Pricing in Export Markets

The export price decision is distinct from the price decision in the home market. The export decision has to consider variations in market conditions and the existence of cartels or trade associations, as well as the existence of different channels of distribution. The presence of different environmental variables in export markets militates against the adoption of a single export-pricing policy (ethnocentric pricing) around the world. Another factor against uni­form pricing is that different markets may be at different stages in the life cycle of a product at any given time.

It is customary to charge a high price during the introduction and growth stages of a product and to progressively reduce the price as the product matures. Other pricing alter­natives include (1) polycentric pricing, which is pricing sensitive to local conditions, and (2) geocentric pricing, whereby a firm strikes an intermediate position. There are five ap­proaches to export pricing: cost-based pricing, marginal pricing, skimming and penetration pricing, and demand-based pricing.

1. Cost-Based Pricing

The most common pricing approach used by exporters is one that is based on full- cost-oriented pricing. Under this procedure, a markup rate on full cost is determined and then added to the product’s cost to establish the price. The markup rate could be based on the desired target rate of return on investment.

2. Marginal Pricing

Marginal pricing is more common in exporting than in domestic markets. It is often em­ployed by businesses that have unused capacity or to gain market share. In this case, the price does not cover the product’s total cost but instead includes only the marginal (variable) cost of producing the product to be sold in the export market. This results in the sale of a product at a lower price in the export market than at home and often leads to charges of dumping by competitors.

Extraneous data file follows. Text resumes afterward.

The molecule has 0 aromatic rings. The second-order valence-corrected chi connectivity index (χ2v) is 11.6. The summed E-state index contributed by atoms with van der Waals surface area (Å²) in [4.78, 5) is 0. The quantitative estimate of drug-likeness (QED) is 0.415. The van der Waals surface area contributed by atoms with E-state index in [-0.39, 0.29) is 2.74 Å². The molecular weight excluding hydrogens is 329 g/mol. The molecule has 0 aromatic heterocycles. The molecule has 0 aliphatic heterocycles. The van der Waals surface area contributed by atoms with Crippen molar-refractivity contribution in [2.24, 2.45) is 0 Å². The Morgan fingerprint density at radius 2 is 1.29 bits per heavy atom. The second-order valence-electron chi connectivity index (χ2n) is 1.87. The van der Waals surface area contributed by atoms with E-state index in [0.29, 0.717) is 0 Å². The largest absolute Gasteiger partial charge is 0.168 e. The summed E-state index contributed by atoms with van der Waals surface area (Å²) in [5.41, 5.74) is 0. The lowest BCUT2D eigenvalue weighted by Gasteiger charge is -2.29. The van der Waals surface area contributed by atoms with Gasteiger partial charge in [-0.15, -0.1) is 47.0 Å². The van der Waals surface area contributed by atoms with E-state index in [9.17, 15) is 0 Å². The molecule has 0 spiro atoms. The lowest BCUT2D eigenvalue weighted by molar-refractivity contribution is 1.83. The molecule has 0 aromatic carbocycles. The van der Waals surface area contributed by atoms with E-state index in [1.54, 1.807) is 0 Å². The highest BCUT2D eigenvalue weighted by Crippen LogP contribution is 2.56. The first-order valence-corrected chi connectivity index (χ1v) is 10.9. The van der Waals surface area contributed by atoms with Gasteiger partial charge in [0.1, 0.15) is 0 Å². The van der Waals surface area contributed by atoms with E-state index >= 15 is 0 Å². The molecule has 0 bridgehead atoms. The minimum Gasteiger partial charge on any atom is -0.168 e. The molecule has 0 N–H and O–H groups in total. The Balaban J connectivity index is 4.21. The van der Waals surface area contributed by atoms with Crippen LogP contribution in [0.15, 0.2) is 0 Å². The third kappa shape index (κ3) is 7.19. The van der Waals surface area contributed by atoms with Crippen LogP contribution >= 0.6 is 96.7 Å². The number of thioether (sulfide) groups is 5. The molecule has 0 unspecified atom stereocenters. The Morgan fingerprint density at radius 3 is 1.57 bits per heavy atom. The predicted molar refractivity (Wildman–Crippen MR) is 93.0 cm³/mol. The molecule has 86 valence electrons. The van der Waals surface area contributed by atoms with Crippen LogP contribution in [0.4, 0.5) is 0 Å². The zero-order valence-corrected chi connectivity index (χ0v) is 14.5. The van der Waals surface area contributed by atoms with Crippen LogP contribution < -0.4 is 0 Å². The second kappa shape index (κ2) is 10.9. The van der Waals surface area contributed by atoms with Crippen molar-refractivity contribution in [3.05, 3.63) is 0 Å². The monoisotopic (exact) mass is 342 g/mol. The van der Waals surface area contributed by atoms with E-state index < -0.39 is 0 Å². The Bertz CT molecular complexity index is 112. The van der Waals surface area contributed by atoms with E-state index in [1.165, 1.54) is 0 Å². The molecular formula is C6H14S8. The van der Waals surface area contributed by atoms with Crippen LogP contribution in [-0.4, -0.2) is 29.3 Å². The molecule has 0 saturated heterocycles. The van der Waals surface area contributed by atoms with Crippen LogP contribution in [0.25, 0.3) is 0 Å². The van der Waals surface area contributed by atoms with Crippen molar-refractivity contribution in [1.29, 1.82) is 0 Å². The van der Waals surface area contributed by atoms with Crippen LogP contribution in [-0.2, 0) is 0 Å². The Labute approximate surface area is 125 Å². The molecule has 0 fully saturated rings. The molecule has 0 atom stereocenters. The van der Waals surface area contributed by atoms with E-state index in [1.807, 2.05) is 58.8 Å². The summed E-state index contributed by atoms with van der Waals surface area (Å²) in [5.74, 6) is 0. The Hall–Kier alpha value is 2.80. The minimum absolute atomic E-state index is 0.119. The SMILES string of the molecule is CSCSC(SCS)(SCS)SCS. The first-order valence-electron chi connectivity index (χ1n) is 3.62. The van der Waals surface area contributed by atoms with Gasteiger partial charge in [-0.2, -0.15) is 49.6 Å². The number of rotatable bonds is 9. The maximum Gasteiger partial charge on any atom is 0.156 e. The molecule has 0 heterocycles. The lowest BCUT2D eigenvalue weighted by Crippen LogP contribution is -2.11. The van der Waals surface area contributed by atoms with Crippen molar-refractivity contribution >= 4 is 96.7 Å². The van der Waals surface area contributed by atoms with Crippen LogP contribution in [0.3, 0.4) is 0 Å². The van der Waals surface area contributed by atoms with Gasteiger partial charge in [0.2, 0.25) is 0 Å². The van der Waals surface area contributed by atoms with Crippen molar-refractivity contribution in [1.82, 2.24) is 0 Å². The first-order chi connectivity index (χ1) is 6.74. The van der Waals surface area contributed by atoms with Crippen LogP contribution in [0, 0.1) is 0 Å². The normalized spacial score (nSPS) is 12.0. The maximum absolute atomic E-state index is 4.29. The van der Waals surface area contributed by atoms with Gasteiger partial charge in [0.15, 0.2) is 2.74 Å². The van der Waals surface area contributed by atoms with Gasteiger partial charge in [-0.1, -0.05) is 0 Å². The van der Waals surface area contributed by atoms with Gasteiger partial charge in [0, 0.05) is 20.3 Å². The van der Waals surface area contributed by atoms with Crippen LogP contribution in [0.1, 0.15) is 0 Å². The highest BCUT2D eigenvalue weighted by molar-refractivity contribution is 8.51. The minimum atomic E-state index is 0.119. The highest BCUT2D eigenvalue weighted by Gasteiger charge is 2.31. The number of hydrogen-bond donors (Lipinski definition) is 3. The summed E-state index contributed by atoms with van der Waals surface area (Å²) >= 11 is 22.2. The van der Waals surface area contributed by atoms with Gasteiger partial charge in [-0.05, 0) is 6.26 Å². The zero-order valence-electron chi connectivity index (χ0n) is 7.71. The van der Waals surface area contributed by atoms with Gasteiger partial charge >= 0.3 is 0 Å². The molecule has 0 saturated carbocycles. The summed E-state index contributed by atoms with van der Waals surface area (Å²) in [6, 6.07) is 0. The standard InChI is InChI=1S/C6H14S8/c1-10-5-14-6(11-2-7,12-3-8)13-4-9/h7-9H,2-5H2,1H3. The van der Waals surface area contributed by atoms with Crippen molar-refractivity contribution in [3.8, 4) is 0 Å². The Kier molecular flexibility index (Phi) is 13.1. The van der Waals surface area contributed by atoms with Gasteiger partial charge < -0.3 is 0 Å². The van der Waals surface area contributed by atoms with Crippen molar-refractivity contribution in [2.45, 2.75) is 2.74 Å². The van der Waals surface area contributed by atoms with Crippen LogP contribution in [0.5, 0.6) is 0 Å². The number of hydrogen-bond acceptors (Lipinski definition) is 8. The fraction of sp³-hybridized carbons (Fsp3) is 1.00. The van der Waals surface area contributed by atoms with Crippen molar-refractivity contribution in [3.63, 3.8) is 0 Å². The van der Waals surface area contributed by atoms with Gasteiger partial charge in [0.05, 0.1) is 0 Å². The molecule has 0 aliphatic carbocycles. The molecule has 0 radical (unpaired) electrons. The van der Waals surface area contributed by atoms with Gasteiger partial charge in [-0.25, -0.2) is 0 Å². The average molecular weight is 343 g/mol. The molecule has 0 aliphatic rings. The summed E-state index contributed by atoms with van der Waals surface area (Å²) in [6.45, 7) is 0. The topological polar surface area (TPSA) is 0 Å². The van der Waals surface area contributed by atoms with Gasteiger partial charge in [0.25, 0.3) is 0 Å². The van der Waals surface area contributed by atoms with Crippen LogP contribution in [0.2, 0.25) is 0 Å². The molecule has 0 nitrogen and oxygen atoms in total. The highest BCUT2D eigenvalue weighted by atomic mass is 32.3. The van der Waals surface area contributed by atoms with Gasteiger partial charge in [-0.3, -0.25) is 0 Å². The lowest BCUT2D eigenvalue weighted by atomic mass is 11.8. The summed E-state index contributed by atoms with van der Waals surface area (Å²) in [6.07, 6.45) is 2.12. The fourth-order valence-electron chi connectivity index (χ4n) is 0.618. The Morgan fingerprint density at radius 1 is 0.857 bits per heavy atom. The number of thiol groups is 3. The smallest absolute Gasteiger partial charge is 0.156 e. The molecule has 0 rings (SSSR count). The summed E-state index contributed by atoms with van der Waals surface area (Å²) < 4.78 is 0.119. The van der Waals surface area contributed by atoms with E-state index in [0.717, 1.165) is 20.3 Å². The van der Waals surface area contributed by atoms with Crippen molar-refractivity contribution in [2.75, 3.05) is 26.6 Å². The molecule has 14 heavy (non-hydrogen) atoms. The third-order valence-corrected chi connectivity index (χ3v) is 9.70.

3. Skimming versus Penetration Pricing

Skimming, or charging a premium price for a product, is common in industries that have few competitors or in which the companies produce differentiated products. Such products are directed to the high-income, price-inelastic segment of the market.

Penetration-pricing policy is based on charging lower prices for exports to stimulate mar­ket growth. Increasing market share and maximizing revenues could generate high profits.

4. Demand-Based Pricing

Under this method, export prices are based on what consumers or industrial buyers are will­ing to pay for the product or service. When prices are set by demand, market surveys will help supply the data to identify the level of demand. The level of demand generally establishes the range of prices that will be acceptable to customers. Companies often test-market a product at various prices and settle on a price that results in the greatest sales.

A firm does not have to sell a product at or below market price to be competitive in ex­port markets. A superior or unique product can command a higher price. Cartier watches and Levi’s jeans are examples of products that, despite their high prices, generate enor­mous sales worldwide due to their reputation. These are products for which consumers feel a strong desire and for which there are few or no substitutes (products with inelastic demand). In cases in which demand for the product is elastic, consumers are sensitive to changes in price. For example, rebates and other discount schemes often revive lagging ex­port sales in the auto industry (which is characterized by elastic demand). A few years ago, Toyota launched a special sales campaign in Tokyo to give away money (about one million yen to 100 customers) to some of the customers of the competitor car it sells in Japan on behalf of General Motors.

5. Competitive Pricing

Competitive pressures are important in setting prices in export markets. In this case, export prices are established by maintaining the same price level as the competition, reducing prices or increasing the price with some level of product improvement. However, price-cutting is generally a more effective strategy for small competitors than for dominant firms. An important factor in establishing a pricing strategy is also a projection of likely responses of existing and potential competitors (Oster, 1990).

Source: Seyoum Belay (2014), Export-import theory, practices, and procedures, Routledge; 3rd edition.

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